The Bayesian Estimation framework is not a framework to test hypothesis and that is why you do not see a null hypothesis or an alternate hypothesis in the Bayesian Estimation. In fact, in the Bayesian estimation framework, the null hypothesis is improvement = 0 which is just a point in the whole distribution. Essentially the probability of the null hypothesis is always 0 in the Bayesian estimation framework because even if the improvement is infitesimally small, it might still be some real valued number.
Bayesian Estimation methods define a model for the causal process and calculate the best estimated value of all parameters of the model. For instance, in the Bayesian A/B Test, the model is the two distributions representing the mean conversion rates and Bayesian Estimation helps you estimate the most likely value of these conversion rates. Bayesian Estimation does not attempt to prove or disprove a hypothesis directly.
Bayesian Hypothesis Testing
Bayesian Estimation methods are helpful in determining significance, but they are still not hypothesis testing methods. Bayesian Hypothesis Testing does everything similar to what we have done uptill the introduction. It defines the prior, calculates the posterior and then calculates the posterior over the improvement as well. However, the story ahead is a bit different.
In Bayesian Hypothesis Testing, one defines a Null Hypothesis and an Alternate Hypothesis. However, note that the null hypothesis represents only a point estimate in the posterior of improvement. Hence, for the reasoning given above, the null hypothesis in Bayesian is a point estimate (improvement - 0) and hence does not have any probability on its own. To counter this problem, the definition of a Null Hypothesis demands that you allot it a certain region around improvement = 0. This region is called the Region of Practical Equivalence (ROPE). I will touch on the topic in detail later.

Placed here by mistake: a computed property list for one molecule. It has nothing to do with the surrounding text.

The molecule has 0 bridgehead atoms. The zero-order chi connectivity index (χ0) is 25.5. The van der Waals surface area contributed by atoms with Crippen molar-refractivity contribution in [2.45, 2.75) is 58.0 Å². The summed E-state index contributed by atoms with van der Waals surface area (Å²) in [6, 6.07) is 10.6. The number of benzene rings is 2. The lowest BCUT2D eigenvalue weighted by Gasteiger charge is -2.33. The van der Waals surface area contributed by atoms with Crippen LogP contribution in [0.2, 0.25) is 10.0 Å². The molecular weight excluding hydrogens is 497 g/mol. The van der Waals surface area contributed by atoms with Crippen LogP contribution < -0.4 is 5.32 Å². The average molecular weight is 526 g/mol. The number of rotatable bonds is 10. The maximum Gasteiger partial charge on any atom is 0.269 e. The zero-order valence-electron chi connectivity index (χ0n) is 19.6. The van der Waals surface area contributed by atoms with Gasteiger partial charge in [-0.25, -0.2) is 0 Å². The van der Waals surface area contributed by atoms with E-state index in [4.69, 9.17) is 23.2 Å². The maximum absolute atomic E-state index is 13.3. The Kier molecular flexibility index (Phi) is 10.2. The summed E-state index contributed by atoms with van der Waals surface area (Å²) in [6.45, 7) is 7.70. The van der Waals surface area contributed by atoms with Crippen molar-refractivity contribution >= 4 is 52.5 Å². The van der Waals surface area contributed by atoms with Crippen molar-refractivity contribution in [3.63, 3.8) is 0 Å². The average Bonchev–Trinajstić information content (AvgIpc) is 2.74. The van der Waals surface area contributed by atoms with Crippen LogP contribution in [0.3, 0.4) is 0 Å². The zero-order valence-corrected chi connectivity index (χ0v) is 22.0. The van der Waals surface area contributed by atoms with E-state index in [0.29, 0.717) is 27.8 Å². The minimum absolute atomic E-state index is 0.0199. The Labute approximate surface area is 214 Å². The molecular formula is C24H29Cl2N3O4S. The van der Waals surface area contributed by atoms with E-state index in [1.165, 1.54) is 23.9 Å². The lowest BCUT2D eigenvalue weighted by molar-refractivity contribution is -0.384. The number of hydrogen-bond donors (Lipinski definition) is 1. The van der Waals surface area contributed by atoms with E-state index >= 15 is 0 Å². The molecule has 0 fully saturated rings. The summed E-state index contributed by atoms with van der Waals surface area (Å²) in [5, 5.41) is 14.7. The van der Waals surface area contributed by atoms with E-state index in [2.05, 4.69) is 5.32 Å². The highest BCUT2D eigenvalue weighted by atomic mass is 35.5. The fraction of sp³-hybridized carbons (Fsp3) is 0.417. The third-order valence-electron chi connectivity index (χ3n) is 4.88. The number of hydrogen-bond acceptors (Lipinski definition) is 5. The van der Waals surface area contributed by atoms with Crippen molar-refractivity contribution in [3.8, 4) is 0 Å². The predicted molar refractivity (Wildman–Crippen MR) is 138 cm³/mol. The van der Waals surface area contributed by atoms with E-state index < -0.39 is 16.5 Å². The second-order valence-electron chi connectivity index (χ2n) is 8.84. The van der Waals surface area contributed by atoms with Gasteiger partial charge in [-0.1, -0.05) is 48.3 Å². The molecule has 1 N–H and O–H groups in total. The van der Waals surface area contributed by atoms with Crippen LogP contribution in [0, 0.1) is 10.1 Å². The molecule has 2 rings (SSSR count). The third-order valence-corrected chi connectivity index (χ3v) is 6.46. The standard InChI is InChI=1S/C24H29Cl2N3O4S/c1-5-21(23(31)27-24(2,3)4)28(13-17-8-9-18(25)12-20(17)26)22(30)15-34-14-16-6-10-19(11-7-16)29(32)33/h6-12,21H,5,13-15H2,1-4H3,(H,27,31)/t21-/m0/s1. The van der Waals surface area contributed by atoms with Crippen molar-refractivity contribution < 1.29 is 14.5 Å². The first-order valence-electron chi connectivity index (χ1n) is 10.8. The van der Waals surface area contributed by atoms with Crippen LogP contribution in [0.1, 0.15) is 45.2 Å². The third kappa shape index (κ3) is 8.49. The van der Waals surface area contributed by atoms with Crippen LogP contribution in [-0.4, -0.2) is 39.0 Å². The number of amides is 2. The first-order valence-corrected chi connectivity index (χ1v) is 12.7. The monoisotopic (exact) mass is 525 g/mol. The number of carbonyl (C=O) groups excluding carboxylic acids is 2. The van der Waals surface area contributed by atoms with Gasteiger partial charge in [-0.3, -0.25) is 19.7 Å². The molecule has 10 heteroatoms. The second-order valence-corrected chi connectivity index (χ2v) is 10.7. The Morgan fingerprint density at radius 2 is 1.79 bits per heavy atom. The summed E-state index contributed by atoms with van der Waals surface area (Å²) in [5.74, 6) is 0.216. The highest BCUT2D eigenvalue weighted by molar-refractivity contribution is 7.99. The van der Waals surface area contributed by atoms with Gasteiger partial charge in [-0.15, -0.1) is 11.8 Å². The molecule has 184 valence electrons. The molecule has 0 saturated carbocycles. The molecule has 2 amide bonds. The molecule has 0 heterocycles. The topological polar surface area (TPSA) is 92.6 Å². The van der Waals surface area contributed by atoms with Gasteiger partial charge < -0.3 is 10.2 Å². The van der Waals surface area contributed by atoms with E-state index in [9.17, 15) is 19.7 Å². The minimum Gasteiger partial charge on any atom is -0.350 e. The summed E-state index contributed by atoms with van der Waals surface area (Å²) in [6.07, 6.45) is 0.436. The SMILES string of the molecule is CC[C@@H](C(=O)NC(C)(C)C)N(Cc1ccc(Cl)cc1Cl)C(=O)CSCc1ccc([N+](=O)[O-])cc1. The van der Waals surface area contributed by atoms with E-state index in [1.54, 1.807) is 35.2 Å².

Finally, they calculate the Bayes Factor = Probability of the Null Hypothesis/Probability of the Alternate Hypothesis. The Bayes Factor comes out as a symmetric ratio between the likelihoods of the Null Hypothesis and the Alternate Hypothesis. The Bayes Factor is the proper p-value analog of Bayesian Hypothesis Testing. The interpretation of Bayes Factor is usually done as follows.
Conclusion and the way ahead
Bayesian Estimation is relatively more popular in A/B testing because most people do not understand what is the Bayes Factor. Bayesian Hypothesis Testing was independently developed in the field of Psychology and to the best of my current knowledge has not been used till date in the field of A/B Testing. The buzz is starting to float around on the Bayes Factor and it might be that in the years to come, it starts to rival the popularity of the p-value.
On the outside, both the methods of Bayesian Estimation and Bayesian Hypothesis Testing seem to be taking you to the same place by devising unique statistics for decision making. However, there are core differences in ideaology behind the two. Any hypothesis testing framework be it Bayesian or Frequentist, gives more weight to the null hypothesis which at first seems unfair. However, as you will see in the upcoming discussion it is a core fundamental of Occam's Razor.
Occam's Razor states that as long as the evidence is not starkly against, the simplest model with the fewest parameters should be preferred for any causal phenomena.
In the next discussion, we will dive deep into Frequentists vs Bayesian and savour the age-old debate.